In 1919 after the first World War a committee was formed to raise funds for a war memorial to be built. This was erected in the churchyard and since they had surplus funds they decided to try and buy back the Town Hall and the adjoining cottage from the Brownlow Estate for the village. The purchase was negotiated for £462-15-6d. Additional funds were raised by public subscription and functions. Repairs cost a further £799-13-3d and with other expenses a total of £1606-13-8d had to be found. It was decided to call the building Victory Hall; however this was not popular and it was usually referred to as the Town Hall. The ground floor was enclosed and with increasing use of the first floor room for village functions the Reading Room was moved to the ground floor now included a Billiard Room. The National Provincial Bank rented a room one day a week.
In 1923 the Deeds of the Hall were vested in the Parish Council who decided that the Hall should be run by a nominated committee of Council members. A caretaker was engaged at 5 shillings per week to live in the cottage. There are still people in the village today whose families lived there. We are fortunate to still have records and Minute Books from this time. Mr and Mrs Roberts gave many years of service as Treasurer and Secretary.
In 1931 the Reading Club, which had disbanded, was reformed and later was run by a subcommittee of the British Legion dropped out. Subsequently Margaret Horn ran a voluntary library for many years.
In 1953 Ian Horn was Secretary of the Committee through difficult times when the structure of the building deteriorated and became progressively unsafe. In 1959 there are alarming stories of the roof of the downstairs room flexing frighteningly with the lights bouncing up and down when there were parties and functions upstairs. In 1963 after attempts to raise funds, the Parish Council and the Committee reluctantly that the extent of the necessary repairs was beyond their capabilities and decided they would have to hand over the building to the County Council for restoration. This was eventually arranged for a fee of 1shilling!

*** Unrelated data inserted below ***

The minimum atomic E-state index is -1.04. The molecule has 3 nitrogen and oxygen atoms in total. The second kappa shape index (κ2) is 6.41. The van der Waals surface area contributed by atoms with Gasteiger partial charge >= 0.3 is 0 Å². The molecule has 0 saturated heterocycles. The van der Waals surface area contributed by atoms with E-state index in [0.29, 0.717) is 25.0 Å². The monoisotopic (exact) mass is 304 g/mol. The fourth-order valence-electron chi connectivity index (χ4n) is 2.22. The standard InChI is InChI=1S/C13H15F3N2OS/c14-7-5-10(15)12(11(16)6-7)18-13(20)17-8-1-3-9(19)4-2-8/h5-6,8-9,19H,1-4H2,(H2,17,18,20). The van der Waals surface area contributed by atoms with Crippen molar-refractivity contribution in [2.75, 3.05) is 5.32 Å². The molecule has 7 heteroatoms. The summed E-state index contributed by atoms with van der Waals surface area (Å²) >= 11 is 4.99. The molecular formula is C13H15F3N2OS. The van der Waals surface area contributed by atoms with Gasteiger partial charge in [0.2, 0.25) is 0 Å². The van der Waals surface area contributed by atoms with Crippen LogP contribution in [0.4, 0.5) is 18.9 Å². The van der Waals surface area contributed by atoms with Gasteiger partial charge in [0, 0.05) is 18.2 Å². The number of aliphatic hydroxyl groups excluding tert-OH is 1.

There was a condition that a Branch County Library would be included and a flat for the caretaker. The timber framing was to be retained as far a practicable and the herring-bone brickwork restored at first floor level. The costs of restoration were estimated at £10,000. In 1964 a 40 year lease was negotiated by the Parish Council at a ‘peppercorn rent’ of £1 per year. This covered the upstairs hall, storage and kitchen areas with joint responsibility for the stairs, lobby and toilets.
In 1965 the Parish Council at a special meeting decided to form a Management Committee to run the Hall which was expected to be ready by midsummer. An attempt was made to obtain funds from the Ministry of Education who stated it would be necessary to enter into a Trust Deed. They also specified this should include management largely in the hands of local people using the Hall.
In 1967 an application was made to the Charities Commissioners for registration and this was completed in April 1968. A Constitution and Rules were drawn up for the management of the Hall and incorporated in the Trust Deed. This also specified that all local clubs and societies using the hall were to be given opportunity to nominate representatives to serve on the Committee. At this time the Hall was listed as a Grade II Building.
In 1969 further improvements were sought through the County Council. They stated that in view of the likely costs they would have to increase the rent to £70 per annum and impose other conditions which were unacceptable. After much negotiation it was agreed to share the costs with the Parish Council repaying over a period. Plans for improvement were drawn up by Michael Sear who served on the Committee. These were carried out over a period.
Under the Committee, the Hall has operated successfully and been well used and loved by the community. In recent years a series of Health and Safety Regulations have necessitated considerable expenditure but facilities are probably better today than ever before. In 1992 we enter Bucks Village Hall competition and were Runners up. In 1994 we did even better and won the Best Used Small Hall Award and a Commendation in second place for Hall Management.
In 1996 after unsuccessful attempts to obtain National ?lottery funds we raised over £7000 to purchase and install an invalid stair lift which has been much appreciated.
Our Sub-Lease expires in 2004 and we will then have to face the probable imposition of a ‘commercial’ rent. This will be a difficult time but the Hall has had a long and frequently hazardous existence and has become an essential feature of the village which it must surely continue to be.
Geoffrey Legge, April 2000